Bills explore how to report and investigate workplace harassment
Friday, February 22, 2019
Cap and trade continues to be the issue of the session, but the shock of the bill has begun to fade, allowing other issues to crowd in, including Medicaid funding and workplace conditions.
The Medicaid funding package, the first tax bill of the session, passed the House with bipartisan support and is headed to the Senate floor.
House Bill 2010 would create a sustainable funding package to expand Medicaid for low-income Oregonians. HB 2010 was negotiated as part of the larger budget package for the Oregon Health Plan, with the goal of creating sustainable funding for the next six years.
This is the first tax to pass, but it doesn’t provide funding to expand Medicaid for the full biennium. Legislators will now start reviewing more controversial funding methods, such as a tax increase on cigarettes and assessments on employers.
Multiple issues surrounding sexual harassment in the workplace are being discussed with bills that would address harassment in schools, the Capitol and workplaces generally.
Senate Bill 744 and HB 2859 would create a two-branch equity office within the Capitol to receive confidential reports for investigation, but there are concerns about the difficulty of taking action with confidential reports.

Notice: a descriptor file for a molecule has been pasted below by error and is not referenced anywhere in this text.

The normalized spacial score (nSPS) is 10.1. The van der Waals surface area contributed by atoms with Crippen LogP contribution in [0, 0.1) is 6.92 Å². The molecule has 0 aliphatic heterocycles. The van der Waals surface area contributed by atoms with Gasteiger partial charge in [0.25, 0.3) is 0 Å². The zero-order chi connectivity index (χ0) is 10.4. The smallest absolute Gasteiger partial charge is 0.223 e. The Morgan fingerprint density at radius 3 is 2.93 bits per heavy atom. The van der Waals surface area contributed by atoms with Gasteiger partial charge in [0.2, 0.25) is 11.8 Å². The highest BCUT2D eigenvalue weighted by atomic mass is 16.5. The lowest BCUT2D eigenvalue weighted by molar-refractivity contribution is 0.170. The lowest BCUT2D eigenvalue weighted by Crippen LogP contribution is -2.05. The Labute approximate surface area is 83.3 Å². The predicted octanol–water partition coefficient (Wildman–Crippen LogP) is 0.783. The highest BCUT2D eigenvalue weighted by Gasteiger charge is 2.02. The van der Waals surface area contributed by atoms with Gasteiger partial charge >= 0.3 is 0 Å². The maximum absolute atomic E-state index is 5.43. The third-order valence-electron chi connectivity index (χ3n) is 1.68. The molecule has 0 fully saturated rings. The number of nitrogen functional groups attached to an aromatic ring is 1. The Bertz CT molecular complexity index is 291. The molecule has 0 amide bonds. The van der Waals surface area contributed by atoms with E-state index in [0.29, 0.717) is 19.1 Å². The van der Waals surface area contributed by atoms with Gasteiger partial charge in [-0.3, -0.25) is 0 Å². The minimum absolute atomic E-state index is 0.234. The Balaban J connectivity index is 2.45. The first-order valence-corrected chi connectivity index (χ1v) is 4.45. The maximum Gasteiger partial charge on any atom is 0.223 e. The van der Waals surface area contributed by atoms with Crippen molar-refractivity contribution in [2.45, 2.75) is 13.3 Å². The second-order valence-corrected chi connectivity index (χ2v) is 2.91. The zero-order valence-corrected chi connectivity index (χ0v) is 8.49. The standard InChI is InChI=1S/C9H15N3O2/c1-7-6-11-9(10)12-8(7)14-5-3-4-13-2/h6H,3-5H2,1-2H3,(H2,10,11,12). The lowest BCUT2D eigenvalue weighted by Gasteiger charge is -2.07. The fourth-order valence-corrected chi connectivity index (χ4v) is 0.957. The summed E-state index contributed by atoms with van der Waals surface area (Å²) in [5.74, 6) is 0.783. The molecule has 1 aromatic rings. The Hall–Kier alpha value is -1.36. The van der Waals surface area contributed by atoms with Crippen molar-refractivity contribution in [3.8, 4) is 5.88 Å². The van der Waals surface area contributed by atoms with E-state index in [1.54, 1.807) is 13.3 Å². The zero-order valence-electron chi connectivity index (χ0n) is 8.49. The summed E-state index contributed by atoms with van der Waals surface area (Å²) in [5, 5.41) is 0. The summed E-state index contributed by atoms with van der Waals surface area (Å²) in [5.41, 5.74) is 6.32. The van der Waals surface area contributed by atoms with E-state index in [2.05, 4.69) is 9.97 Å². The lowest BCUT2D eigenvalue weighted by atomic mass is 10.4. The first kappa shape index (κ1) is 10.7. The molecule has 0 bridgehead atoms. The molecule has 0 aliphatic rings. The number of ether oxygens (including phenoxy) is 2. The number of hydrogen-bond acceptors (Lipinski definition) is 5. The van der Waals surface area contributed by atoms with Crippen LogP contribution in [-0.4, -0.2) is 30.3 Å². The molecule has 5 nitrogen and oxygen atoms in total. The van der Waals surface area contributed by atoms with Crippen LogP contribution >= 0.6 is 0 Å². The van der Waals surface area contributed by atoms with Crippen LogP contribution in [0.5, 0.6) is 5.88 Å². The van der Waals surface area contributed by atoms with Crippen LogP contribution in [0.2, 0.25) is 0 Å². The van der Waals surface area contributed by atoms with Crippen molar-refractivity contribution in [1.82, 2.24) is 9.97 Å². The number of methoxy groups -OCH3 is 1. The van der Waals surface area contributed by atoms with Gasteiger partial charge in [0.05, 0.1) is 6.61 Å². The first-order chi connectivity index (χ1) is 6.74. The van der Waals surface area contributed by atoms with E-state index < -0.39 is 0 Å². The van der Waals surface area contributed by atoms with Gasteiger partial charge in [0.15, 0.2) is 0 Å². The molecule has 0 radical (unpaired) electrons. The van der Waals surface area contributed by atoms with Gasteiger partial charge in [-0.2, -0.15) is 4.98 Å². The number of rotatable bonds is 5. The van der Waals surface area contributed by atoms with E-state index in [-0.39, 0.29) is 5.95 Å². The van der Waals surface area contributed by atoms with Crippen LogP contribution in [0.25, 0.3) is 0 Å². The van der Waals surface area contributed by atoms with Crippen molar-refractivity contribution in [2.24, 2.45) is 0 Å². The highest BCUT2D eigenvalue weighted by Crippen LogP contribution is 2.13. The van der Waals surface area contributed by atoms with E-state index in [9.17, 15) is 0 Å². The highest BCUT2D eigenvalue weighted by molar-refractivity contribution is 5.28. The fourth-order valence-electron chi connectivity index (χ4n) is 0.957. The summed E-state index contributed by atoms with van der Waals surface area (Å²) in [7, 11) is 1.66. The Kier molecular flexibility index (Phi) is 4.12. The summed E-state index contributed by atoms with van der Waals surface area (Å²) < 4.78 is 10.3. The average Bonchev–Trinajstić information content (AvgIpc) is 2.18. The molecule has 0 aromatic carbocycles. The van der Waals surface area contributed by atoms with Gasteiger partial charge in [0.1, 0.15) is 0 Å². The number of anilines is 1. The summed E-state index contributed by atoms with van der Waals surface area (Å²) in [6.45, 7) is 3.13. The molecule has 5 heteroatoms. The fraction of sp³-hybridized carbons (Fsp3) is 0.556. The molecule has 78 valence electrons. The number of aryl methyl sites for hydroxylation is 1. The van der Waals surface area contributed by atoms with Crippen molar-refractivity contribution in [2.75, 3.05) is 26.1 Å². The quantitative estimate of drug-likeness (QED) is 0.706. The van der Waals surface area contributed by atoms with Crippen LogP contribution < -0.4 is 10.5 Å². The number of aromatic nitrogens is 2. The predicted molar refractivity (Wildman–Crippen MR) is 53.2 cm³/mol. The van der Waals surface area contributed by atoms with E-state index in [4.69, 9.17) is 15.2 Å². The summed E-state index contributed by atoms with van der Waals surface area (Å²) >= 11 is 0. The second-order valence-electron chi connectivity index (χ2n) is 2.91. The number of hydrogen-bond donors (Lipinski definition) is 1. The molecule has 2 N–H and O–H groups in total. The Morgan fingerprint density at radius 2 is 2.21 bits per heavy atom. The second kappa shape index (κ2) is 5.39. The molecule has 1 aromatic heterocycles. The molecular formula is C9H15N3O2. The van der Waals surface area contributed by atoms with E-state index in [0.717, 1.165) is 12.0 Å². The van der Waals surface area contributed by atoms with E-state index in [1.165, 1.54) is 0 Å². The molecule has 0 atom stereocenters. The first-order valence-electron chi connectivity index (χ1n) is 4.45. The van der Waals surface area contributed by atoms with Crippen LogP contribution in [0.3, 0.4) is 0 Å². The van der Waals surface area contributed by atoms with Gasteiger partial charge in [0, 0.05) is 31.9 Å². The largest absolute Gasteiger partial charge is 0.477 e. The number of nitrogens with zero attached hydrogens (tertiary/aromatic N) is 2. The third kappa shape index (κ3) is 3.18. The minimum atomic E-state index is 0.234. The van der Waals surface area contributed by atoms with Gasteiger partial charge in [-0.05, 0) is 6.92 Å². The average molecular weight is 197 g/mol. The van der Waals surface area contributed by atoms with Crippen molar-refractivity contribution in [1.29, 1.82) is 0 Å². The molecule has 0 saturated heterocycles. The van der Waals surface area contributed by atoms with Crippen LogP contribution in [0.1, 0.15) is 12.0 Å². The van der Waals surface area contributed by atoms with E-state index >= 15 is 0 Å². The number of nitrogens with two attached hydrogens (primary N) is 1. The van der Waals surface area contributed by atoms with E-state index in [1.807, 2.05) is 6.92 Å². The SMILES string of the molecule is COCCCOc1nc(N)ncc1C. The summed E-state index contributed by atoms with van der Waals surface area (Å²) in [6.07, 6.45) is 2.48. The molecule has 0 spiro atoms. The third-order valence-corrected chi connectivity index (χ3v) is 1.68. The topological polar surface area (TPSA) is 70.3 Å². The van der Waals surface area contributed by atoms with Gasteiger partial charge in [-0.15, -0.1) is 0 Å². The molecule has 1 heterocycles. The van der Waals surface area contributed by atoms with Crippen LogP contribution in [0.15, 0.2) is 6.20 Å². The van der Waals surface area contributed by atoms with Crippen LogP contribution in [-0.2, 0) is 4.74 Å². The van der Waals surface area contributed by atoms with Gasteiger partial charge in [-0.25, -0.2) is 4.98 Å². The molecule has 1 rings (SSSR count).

SB 155 would expand the authority of the Teacher Standards and Practices Commission to immediately investigate any suspected misconduct and suspend the license of the suspected individual.
The workforce harassment bill, SB 726, is meant to address the power imbalance between supervisors and employees by extending the statute of limitations to seven years and making sure employees feel comfortable returning to the workplace once they make a complaint. Thoughtful concerns have been raised regarding employers not connected to the harassment being held accountable, as well as the legitimacy of such an extended statute of limitations. Negotiations are ongoing.
HB 2020, the cap and trade bill, has had a series of hearings, with both invited testimony and public comment. The increased costs that residents and businesses will face due to higher gas taxes and natural gas utility rates are garnering attention.
Hours of public testimony before the Joint Committee on Carbon Reduction showed strong support and opposition from stakeholders throughout Oregon. Many children and families in the Capitol for Presidents Day gave testimony in support.
The "road show" for the committee began Friday, Feb. 22. The committee will hold public hearings in Springfield, Medford, Bend and The Dalles as well as take remote testimony from eastern Oregon and the coast.